5 Reasons to stay in a working hostel in New Zealand
Aside from helping you find seasonal work, working hostels often provide an experience in themselves! Check it out:
- Working hostels can help you find work (duh!)
- Weekly rates on beds make living in a working hostel affordable
- Stay with like-minded travellers and make life-long friends
- Working hostels often organise social events like quiz nights, potluck dinners, etc.
- Working hostels can usually organise carpooling (sharing a car) where everyone contributes money for fuel
For more information on living in a hostel, check outWhat it’s Like to be a Long-Termer in a Hostel.
How can a working hostel help you find a job
In short, working hostels have the contacts, you just have to bring your A-game! (I.e. work visa, bank account, IRD number, CV, etc.)Working hostels usually work with local employers by putting them in contact with potential employees (that’s you!). While most working hostels only work with companies in the horticulture and viticulture industries, others may work with employers in construction, factory work, hospitality and landscaping.
To work in New Zealand you need:
The conditions of finding work through a working hostel
When using a working hostel in New Zealand to help you find a job, there are few conditions you need to be aware of, as well as what the work entails.Here are a few things you need to know about working hostels:
- This is almost always a free service under the condition that you stay in that working hostel. Some hostels may require you to stay in the hostel for the duration of your employment.
- Working hostels cannot guarantee you a job. It depends on what sort of work is available.
- Working hostels usually work on a first-come-first-served basis.
- Employers usually prefer a commitment to the job for around six to eight weeks.
- Fruit picking work is very weather dependent, so consistent work cannot be guaranteed. For example, in kiwifruit picking, the sugar has to be at a certain level before picking which is effected by rain. So in some cases, you might only get work for a couple of days a week. That being said, there will be the opportunity to catch up on this work in the following weeks.
- Because some hostels organise car-pooling (sharing a car) to work, having a car is likely to be an advantage for the hostel to find you a job faster!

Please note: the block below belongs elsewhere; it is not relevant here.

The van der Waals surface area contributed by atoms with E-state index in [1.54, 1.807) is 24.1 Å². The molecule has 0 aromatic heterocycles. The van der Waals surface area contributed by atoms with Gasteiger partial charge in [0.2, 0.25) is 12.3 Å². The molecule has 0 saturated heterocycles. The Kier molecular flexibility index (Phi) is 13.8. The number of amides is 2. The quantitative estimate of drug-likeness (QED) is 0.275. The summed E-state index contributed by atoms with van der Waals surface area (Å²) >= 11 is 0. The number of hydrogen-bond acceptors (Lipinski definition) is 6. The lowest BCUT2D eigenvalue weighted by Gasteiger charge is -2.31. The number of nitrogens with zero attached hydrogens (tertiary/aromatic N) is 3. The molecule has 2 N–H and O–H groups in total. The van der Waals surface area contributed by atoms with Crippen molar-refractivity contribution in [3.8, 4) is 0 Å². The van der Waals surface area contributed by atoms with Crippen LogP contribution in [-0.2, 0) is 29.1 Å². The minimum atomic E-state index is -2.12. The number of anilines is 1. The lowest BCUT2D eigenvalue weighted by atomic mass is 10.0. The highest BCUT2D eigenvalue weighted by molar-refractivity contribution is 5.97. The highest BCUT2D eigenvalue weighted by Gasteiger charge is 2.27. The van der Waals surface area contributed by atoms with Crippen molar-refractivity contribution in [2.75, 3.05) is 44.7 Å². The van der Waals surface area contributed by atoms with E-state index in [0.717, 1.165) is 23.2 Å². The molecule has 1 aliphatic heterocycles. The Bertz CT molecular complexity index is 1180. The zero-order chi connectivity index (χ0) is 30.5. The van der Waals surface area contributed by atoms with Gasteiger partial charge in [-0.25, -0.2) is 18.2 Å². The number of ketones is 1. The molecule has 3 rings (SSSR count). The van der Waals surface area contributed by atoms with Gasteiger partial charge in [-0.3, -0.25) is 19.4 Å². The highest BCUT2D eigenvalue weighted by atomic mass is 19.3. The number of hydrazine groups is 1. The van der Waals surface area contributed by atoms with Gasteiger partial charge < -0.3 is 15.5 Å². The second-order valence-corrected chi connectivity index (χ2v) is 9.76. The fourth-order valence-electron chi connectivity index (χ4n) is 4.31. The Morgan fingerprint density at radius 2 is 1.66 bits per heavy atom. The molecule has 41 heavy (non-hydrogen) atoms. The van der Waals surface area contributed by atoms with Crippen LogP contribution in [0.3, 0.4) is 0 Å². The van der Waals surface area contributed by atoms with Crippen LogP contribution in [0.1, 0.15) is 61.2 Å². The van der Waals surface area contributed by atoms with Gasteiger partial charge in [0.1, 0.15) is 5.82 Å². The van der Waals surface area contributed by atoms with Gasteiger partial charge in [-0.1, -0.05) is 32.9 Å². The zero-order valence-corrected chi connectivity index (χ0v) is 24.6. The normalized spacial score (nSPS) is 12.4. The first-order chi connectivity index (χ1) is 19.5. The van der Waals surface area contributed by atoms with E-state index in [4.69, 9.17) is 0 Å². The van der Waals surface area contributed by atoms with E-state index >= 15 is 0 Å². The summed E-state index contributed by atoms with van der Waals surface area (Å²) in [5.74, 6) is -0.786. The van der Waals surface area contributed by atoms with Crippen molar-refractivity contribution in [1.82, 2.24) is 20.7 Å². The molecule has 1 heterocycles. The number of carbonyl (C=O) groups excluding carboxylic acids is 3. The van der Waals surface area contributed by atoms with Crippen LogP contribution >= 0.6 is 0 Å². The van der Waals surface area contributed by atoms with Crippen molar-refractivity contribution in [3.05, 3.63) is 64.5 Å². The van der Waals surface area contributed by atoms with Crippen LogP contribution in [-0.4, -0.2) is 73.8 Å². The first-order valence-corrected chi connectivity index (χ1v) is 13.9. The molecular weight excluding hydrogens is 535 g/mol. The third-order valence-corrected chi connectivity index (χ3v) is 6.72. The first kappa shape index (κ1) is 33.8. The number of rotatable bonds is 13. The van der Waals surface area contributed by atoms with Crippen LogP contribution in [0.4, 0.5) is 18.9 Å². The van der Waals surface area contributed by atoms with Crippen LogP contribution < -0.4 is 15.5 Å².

The Difference Between Working Hostels And Working In A Hostel
The term “working hostel” is not to be confused with “working in a hostel”. Working hostels usually host backpackers who are working locally, paying weekly rates to stay long-term. On the other hand, “working in a hostel” usually means when a backpacker works in the hostel for cheaper weekly fees or in exchange for free accommodation.Working hostels may also offer work for accommodation or “WWOOFing” as an opportunity, so that could be worth inquiring about. For more information on working in a hostel in exchange for accommodation, take a look atHow to Find Work for Accommodation in New Zealand. It’s also important to know that you are working for accommodation legally, so take a look atWhat Visa Do You Need to WWOOF in New Zealand.
Where to find a working hostel in New Zealand
Because working hostels are usually associated with fruit orchard and vineyard work, you are most likely to find working hostels in regions with a large horticulture industry. In turn, these hostels will be situated in the main cities of that region. Take a look atPicking Seasons in New Zealandto get an idea of what horticulture work is in demand in each region.
New Zealand Cities with the MostWorking Hostels:
How to get started
Simply contact your desired working hostel and see what sort of help the hostel can offer! The sort of help offered by working hostels ranges from putting you in contact with local horticulture employers to solely offering weekly rates on rooms. Ask the working hostel what kind of help they can offer so that you don’t get any nasty surprises! From there, you’ll book a bed with the working hostel and let the job finding process begin!